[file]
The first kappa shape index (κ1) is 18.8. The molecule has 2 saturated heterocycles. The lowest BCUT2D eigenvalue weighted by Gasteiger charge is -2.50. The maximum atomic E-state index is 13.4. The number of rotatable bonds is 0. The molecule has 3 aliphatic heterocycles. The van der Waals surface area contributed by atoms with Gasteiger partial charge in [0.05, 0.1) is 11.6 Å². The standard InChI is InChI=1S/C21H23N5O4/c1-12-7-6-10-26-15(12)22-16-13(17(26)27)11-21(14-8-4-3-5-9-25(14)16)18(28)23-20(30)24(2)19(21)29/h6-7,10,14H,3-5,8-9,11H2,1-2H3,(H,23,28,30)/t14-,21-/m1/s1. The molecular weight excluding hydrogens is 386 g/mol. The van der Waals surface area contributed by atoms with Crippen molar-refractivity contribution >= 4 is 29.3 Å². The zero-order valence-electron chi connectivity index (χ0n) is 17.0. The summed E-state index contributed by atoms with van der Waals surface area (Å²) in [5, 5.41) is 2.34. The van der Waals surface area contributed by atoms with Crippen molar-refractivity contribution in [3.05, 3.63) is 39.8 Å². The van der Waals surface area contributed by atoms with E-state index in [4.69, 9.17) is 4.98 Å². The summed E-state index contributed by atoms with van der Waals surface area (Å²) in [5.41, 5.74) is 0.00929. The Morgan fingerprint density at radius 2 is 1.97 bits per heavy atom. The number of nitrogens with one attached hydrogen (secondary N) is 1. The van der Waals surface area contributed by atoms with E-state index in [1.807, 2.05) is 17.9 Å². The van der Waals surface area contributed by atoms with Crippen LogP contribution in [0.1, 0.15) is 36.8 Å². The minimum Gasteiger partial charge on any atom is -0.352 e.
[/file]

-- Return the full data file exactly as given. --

The first kappa shape index (κ1) is 18.8. The molecule has 2 saturated heterocycles. The lowest BCUT2D eigenvalue weighted by Gasteiger charge is -2.50. The maximum atomic E-state index is 13.4. The number of rotatable bonds is 0. The molecule has 3 aliphatic heterocycles. The van der Waals surface area contributed by atoms with Gasteiger partial charge in [0.05, 0.1) is 11.6 Å². The standard InChI is InChI=1S/C21H23N5O4/c1-12-7-6-10-26-15(12)22-16-13(17(26)27)11-21(14-8-4-3-5-9-25(14)16)18(28)23-20(30)24(2)19(21)29/h6-7,10,14H,3-5,8-9,11H2,1-2H3,(H,23,28,30)/t14-,21-/m1/s1. The molecular weight excluding hydrogens is 386 g/mol. The van der Waals surface area contributed by atoms with Crippen molar-refractivity contribution >= 4 is 29.3 Å². The zero-order valence-electron chi connectivity index (χ0n) is 17.0. The summed E-state index contributed by atoms with van der Waals surface area (Å²) in [5, 5.41) is 2.34. The van der Waals surface area contributed by atoms with Crippen molar-refractivity contribution in [3.05, 3.63) is 39.8 Å². The van der Waals surface area contributed by atoms with E-state index in [4.69, 9.17) is 4.98 Å². The summed E-state index contributed by atoms with van der Waals surface area (Å²) in [5.41, 5.74) is 0.00929. The Morgan fingerprint density at radius 2 is 1.97 bits per heavy atom. The number of nitrogens with one attached hydrogen (secondary N) is 1. The van der Waals surface area contributed by atoms with E-state index in [1.807, 2.05) is 17.9 Å². The van der Waals surface area contributed by atoms with Crippen LogP contribution in [0.1, 0.15) is 36.8 Å². The minimum Gasteiger partial charge on any atom is -0.352 e.